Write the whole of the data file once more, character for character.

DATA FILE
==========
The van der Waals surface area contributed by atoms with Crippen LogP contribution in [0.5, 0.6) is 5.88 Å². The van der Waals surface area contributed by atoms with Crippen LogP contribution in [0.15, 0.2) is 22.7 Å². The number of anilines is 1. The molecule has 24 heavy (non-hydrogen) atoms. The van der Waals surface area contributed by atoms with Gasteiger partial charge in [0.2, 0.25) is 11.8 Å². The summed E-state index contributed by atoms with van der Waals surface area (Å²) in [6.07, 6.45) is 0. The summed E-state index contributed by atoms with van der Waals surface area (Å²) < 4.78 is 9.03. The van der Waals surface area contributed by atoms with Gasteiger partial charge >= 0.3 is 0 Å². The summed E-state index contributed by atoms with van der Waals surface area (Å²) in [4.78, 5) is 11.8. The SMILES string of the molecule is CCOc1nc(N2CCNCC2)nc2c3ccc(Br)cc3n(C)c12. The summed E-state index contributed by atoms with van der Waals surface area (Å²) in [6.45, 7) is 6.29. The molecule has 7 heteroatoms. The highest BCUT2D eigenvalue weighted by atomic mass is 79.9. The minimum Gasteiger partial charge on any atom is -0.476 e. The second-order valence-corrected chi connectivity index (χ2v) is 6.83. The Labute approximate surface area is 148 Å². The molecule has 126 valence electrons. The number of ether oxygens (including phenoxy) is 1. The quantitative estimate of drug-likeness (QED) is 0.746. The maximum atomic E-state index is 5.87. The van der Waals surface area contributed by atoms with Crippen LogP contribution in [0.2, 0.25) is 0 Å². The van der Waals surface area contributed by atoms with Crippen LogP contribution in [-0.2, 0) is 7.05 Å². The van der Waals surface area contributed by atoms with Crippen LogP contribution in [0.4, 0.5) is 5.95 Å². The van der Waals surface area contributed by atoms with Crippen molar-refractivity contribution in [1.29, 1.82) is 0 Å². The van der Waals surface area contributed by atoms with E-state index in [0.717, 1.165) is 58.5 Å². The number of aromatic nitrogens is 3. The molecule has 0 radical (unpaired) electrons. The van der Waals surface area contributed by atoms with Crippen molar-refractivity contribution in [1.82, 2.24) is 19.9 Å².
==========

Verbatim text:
The van der Waals surface area contributed by atoms with Crippen LogP contribution in [0.5, 0.6) is 5.88 Å². The van der Waals surface area contributed by atoms with Crippen LogP contribution in [0.15, 0.2) is 22.7 Å². The number of anilines is 1. The molecule has 24 heavy (non-hydrogen) atoms. The van der Waals surface area contributed by atoms with Gasteiger partial charge in [0.2, 0.25) is 11.8 Å². The summed E-state index contributed by atoms with van der Waals surface area (Å²) in [6.07, 6.45) is 0. The summed E-state index contributed by atoms with van der Waals surface area (Å²) < 4.78 is 9.03. The van der Waals surface area contributed by atoms with Gasteiger partial charge >= 0.3 is 0 Å². The summed E-state index contributed by atoms with van der Waals surface area (Å²) in [4.78, 5) is 11.8. The SMILES string of the molecule is CCOc1nc(N2CCNCC2)nc2c3ccc(Br)cc3n(C)c12. The summed E-state index contributed by atoms with van der Waals surface area (Å²) in [6.45, 7) is 6.29. The molecule has 7 heteroatoms. The highest BCUT2D eigenvalue weighted by atomic mass is 79.9. The minimum Gasteiger partial charge on any atom is -0.476 e. The second-order valence-corrected chi connectivity index (χ2v) is 6.83. The Labute approximate surface area is 148 Å². The molecule has 126 valence electrons. The number of ether oxygens (including phenoxy) is 1. The quantitative estimate of drug-likeness (QED) is 0.746. The maximum atomic E-state index is 5.87. The van der Waals surface area contributed by atoms with Crippen LogP contribution in [0.2, 0.25) is 0 Å². The van der Waals surface area contributed by atoms with Crippen LogP contribution in [-0.2, 0) is 7.05 Å². The van der Waals surface area contributed by atoms with Crippen LogP contribution in [0.4, 0.5) is 5.95 Å². The van der Waals surface area contributed by atoms with Crippen molar-refractivity contribution in [1.29, 1.82) is 0 Å². The van der Waals surface area contributed by atoms with E-state index in [0.717, 1.165) is 58.5 Å². The number of aromatic nitrogens is 3. The molecule has 0 radical (unpaired) electrons. The van der Waals surface area contributed by atoms with Crippen molar-refractivity contribution in [1.82, 2.24) is 19.9 Å².